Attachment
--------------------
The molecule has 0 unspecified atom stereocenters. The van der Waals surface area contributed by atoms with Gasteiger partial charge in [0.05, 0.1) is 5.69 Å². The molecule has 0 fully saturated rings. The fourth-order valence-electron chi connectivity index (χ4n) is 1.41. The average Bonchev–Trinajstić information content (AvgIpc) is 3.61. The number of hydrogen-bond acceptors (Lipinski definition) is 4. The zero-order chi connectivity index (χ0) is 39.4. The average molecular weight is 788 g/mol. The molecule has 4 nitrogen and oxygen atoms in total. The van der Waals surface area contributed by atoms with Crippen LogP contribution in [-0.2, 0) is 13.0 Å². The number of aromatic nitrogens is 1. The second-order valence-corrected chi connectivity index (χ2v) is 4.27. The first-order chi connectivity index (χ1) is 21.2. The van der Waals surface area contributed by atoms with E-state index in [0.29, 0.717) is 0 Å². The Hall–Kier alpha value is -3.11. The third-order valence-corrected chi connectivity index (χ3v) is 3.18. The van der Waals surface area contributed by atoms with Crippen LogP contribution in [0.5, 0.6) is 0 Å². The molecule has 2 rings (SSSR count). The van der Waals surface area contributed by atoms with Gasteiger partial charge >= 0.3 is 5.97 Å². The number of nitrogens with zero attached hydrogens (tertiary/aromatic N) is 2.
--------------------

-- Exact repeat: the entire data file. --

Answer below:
The molecule has 0 unspecified atom stereocenters. The van der Waals surface area contributed by atoms with Gasteiger partial charge in [0.05, 0.1) is 5.69 Å². The molecule has 0 fully saturated rings. The fourth-order valence-electron chi connectivity index (χ4n) is 1.41. The average Bonchev–Trinajstić information content (AvgIpc) is 3.61. The number of hydrogen-bond acceptors (Lipinski definition) is 4. The zero-order chi connectivity index (χ0) is 39.4. The average molecular weight is 788 g/mol. The molecule has 4 nitrogen and oxygen atoms in total. The van der Waals surface area contributed by atoms with Crippen LogP contribution in [-0.2, 0) is 13.0 Å². The number of aromatic nitrogens is 1. The second-order valence-corrected chi connectivity index (χ2v) is 4.27. The first-order chi connectivity index (χ1) is 21.2. The van der Waals surface area contributed by atoms with E-state index in [0.29, 0.717) is 0 Å². The Hall–Kier alpha value is -3.11. The third-order valence-corrected chi connectivity index (χ3v) is 3.18. The van der Waals surface area contributed by atoms with Crippen LogP contribution in [0.5, 0.6) is 0 Å². The molecule has 2 rings (SSSR count). The van der Waals surface area contributed by atoms with Gasteiger partial charge >= 0.3 is 5.97 Å². The number of nitrogens with zero attached hydrogens (tertiary/aromatic N) is 2.